SMART Classroom Audio


We recently acquired a variety of SMART Classroom tools including a SMART Classroom Audio system. We already have several rooms outfitted with FrontRow classroom audio systems, and have been mostly pleased with their performance.


The system includes four wall mount speakers (or ceiling mount speakers), IR receiver, IR microphone and charger, and control box. When unboxing and checking the installation instructions, it didn't take long to hit a snag. The IR receiver is designed specifically for rooms with drop-ceiling tiles. Our classrooms do not have drop-ceilings, and the room we were installing in has a very high (over 17 foot) ceiling. The local installer we use for AV systems had not installed a SMART Audio system before and had a couple of ideas, but couldn't guarantee that the receiver would be effective.

The room was to be a SMART room, so a SMART technician came on-site to provide some guidance. We had already installed a new 800-series interactive board with the UX60 short-throw projector. The technician recommended installing an arm above the projector that would extend from the wall roughly two feet, and suspend the receiver from the arm. The receiver is quite light, so the arm doesn't need to be fabricated from a particularly heavy material.
The custom arm supporting the infrared receiver.

Sure enough, once everything was installed, the receiver worked quite well. It is unfortunate that SMART doesn't include such an arm, or give instructions in the manual for this type of install. Having to manufacture a custom arm to support the receiver adds quite a bit to the installation cost.

Microphone and Inputs

The included microphone is a blocky device with volume buttons, a mute button, and two 3.5mm RCA jacks on either side. There is an additional, unlabelled button that is apparently for use with a school-wide system, but otherwise doesn't do anything. The microphone sits inside a rubber sleeve that, unfortunately, covers up the labels on the two RCA jacks. One jack is a mic in, while the other is line-in. This is useful for quickly amplifying your MP3 player or phone.

There are two, switchable clips on the microphone; one for clipping the mic to a pocket, and the other a lanyard style clip for wearing the mic around your neck. The former is quite small, and I found it difficult to actually clip onto anything that would hold the mic securely. The latter worked well, but the pendant-style microphones on the FrontRow system are a much cleaner design. It is important to pull the lanyard tight (close to your neck) so the microphone doesn't hang too low. The microphone is quite sensitive, and it will make quite a bit of noise as it rubs across your chest.
Microphone with the lanyard clip attached, and the belt clip on the right.

Pull the microphone lanyard tight to avoid noise from the microphone rubbing on your shirt.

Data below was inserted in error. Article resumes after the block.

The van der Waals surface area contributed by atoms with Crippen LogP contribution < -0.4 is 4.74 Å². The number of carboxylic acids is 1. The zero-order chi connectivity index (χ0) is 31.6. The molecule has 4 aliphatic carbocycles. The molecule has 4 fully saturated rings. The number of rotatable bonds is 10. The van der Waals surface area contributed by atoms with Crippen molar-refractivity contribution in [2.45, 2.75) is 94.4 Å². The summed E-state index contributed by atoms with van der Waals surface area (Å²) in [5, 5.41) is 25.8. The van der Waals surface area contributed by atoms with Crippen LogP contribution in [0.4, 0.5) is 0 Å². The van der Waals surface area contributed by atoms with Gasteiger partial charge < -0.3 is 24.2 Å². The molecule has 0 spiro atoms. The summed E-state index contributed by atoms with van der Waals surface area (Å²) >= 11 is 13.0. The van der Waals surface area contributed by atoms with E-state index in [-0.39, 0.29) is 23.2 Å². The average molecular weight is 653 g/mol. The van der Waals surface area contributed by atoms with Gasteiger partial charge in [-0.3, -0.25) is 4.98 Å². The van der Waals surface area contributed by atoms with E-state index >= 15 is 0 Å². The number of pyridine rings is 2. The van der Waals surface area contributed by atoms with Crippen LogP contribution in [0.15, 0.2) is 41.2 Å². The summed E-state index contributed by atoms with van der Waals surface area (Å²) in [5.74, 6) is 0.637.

The control box has two pairs of 5mm RCA (red/white) inputs. If you are installing with a projector that passes through audio (like the UX60), you can run the output from the projector to one of the inputs. We have a wall plate with another set of RCA connectors that can be used to plug in any audio source (MP3 player, stereo system, etc).

This set of RCA connectors runs to the projector. The projector passes the audio through to the classroom audio system.
From left to right: HDMI to the projector, 5mm RCA to the classroom audio, and VGA to the projector.

The control box also has a USB cable that will work as a standard USB audio device when plugged into a computer. With a clean install, the only two parts of the control box that the user needs to worry about are the power button and USB cable.
The control box.

All of the audio inputs will play simultaneously, enabling various voice-over activities (like karaoke). Overall, the audio input options are remarkably flexible.

Audio Quality

The sound quality of the speakers is quite good, maintaining a consistent tone and volume throughout the classroom. Although there are four speakers (two on each side of the room), they do not produce surround, or even stereo, effects. It is important to remember that the purpose of classroom audio is to ensure everyone is the room is hearing the audio equally well.


As mentioned, the audio system was installed along with an 800-series SMART Board and UX60 short-throw projector. The UX60 has inputs for HDMI, RCA, and VGA. Additionally, the extender for the 800-series boards enables USB audio through the same USB cable used to connect the board.

I connected various pieces of equipment in a variety of ways. A Kodak Play camera sent video and audio over HDMI. A computer sent video over VGA, while the single USB cable to the SMART Board enabled both the interactive board and audio. I was able to plug my phone into the 5mm RCA wall plate (with an adapter), and into the line-in on the wireless mic and play music. I connected an XBox 360 to the RCA (red/white/yellow) connectors, and started playing. Everything just worked.
Complete system: infrared receiver above the UX60 projector, SMART Board, and classroom audio control box underneath and to the left.


I only had a couple of issues with the SMART Classroom Audio system. First, SMART needs to include an arm for mounting the IR receiver to the wall. Second, the microphone needs a better lanyard solution, and the rubber microphone holder shouldn't hide the input labels.

Once everything is installed, and you are familiar with the microphone, everything just works, and works well. Honestly, the biggest challenge using the audio system is remembering to turn it on.